Wednesday, 18 June 2008

Book Museums

Clay TabletLibraries have been called the last vestiges of free public space and indeed the dictionary definition of a library as a repository of books ignores their other important social roles; respite, association, teaching, literacy and so on.

It's going to be interesting to see how libraries operate when the age of the book is at an end. I love books and have collected, in an undirected fashion, sufficient kilos of them to realise their limitations for convenient data delivery. In the digital age, books become art works, and sooner than you expect.

Perhaps provocatively, the Extinction Timeline places libraries at 2019. If you think online books, magazines, newspapers all delivered on large, touch-screen table displays that's not so far fetched. The newly built public library in Seattle doesn't have book shelves in anticipation of the demise of paper and instead has a multi-purpose space with casual piles of books to encourage browsing and discovery much like surfing the web.

In the meantime, Singapore has a wonderful set of main and community libraries designed along traditional lines. And when I say traditional, I'm thinking King Ashurbanipal would instantly recognise a Singapore library as a version of his library of clay tablets in the 7th century BC. There's refinement of the model, though I would argue, little innovation.

Books have RFID tags so checkout is at a computer station; insert your id with barcode, then place each item on the reader. Returning items may be done at any branch via an external (hence 24x7) book drop; a letterbox hole with a slide that scans the books as they drop into a bin. To discourage dropping other things, there's an enormous TV camera lens above the slot, pointing at your head. It's why I always stand to one side when returning books (petty defiance in the face of petty surveillance is always justified).

Their computer systems are so-so. With some effort to navigate the frankly haphazard website, you can create an account and receive e-mail notifications of events and, most usefully, a 7 day count down of items due allowing you to renew online (50c / item) when you realise you won't make it in time. A new trick is an e-mail confirming return:

Dear [redacted]

Thank you for using NLB's e-notification service through email, a free service available to all library members. This daily-based notification confirms the number of items you have returned at the library bookdrop.

You have returned 1 NLB item(s) on 14 Jun 2008.

The details of item(s) returned are as follows:

Returned At: Ang Mo Kio Community Library At 12:10 PM

The above information is correct as at 14 Jun 2008 11:46 PM.If you have returned more items after this, they will be reflected in the next day's notification email. Please also note that the absence of a notification is not a valid reason for waiver of library fines.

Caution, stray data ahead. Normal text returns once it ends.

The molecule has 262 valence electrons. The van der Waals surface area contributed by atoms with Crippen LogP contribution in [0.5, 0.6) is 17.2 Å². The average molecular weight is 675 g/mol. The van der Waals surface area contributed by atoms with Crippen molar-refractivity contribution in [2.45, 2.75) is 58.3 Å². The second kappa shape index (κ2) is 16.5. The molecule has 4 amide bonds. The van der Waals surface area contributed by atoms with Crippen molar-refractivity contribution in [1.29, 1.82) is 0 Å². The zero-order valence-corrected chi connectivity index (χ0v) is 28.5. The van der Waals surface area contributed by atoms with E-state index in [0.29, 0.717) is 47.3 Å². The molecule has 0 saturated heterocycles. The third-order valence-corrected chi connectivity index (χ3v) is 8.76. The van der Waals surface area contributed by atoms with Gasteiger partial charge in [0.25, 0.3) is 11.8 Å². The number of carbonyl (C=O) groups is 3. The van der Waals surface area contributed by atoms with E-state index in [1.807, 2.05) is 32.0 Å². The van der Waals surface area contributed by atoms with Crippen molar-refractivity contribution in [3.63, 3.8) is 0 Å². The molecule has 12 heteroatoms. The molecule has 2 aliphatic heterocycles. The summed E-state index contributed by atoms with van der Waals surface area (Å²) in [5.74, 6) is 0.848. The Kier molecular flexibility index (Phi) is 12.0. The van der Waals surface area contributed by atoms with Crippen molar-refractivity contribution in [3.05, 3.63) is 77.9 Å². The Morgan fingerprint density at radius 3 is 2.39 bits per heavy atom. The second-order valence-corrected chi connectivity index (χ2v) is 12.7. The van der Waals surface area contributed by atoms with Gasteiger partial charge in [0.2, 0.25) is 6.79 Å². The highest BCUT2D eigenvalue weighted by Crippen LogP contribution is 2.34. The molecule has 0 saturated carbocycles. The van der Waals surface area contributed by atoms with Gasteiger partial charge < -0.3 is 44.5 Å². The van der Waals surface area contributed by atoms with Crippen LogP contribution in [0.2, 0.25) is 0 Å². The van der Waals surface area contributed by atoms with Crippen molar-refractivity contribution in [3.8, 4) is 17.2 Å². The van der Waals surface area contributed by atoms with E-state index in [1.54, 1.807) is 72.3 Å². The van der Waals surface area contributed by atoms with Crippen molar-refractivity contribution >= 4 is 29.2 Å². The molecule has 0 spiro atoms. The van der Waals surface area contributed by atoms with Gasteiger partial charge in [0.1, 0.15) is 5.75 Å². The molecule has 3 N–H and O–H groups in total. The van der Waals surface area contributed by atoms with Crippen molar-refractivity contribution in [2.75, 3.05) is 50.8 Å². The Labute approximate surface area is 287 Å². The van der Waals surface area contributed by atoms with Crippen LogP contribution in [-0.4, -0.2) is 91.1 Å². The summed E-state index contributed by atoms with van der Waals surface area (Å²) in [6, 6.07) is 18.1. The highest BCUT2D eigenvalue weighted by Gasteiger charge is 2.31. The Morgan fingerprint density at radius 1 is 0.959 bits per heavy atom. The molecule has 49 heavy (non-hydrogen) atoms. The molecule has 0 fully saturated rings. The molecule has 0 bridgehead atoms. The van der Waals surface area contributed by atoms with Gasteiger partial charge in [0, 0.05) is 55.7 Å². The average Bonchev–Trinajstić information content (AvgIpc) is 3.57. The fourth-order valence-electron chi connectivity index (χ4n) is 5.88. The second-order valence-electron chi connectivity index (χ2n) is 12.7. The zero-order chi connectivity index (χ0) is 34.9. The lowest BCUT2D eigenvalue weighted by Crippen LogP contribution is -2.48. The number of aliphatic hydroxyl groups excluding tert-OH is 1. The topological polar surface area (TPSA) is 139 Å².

You may also check your updated account status at or call our Hotline at 6332-3255

If you have any outstanding library fines, please pay them promptly at your nearest library today and be fines-free!

Thank you.
NLB Administrator

The main reference library has a 6 month trial of Intelligent Bookshelves with RFID readers on each shelf so the system can determine location, and hence presence or absence, of any item. It also supports stock-taking and browsing statistics (books removed briefly count towards their recorded popularity).

It's good stuff in principle although the real challenge is getting the cost down sufficiently for mass deployment. But I can't help feeling it's tackling the wrong problem. I want an all digital library accessible from home & my mobile phone. The vestigial library building becomes an air-conditioned public space for association, art and Internet access.

I have no doubt the technology is well within our reach, but I fear my online idyll is doomed by Mickey Mouse. Disney, Microsoft and the big film studios have successfully lobbied for ever extended copyright protection and defence. Singapore has acceded to these policies and extended protection of copyrighted works to 70 years. The rigourous protection of intellectual property (IP) is a key plank of Singapore's promise to big business; the manifest benefits to society of the creative re-mixing and adapting of ideas into new forms doesn't have the same lobbying power.

So Singaporean libraries are unlikely to turn digital any faster than US mega-corporations permit. Despite possessing vision, ambition and capital resources, they cannot show leadership here.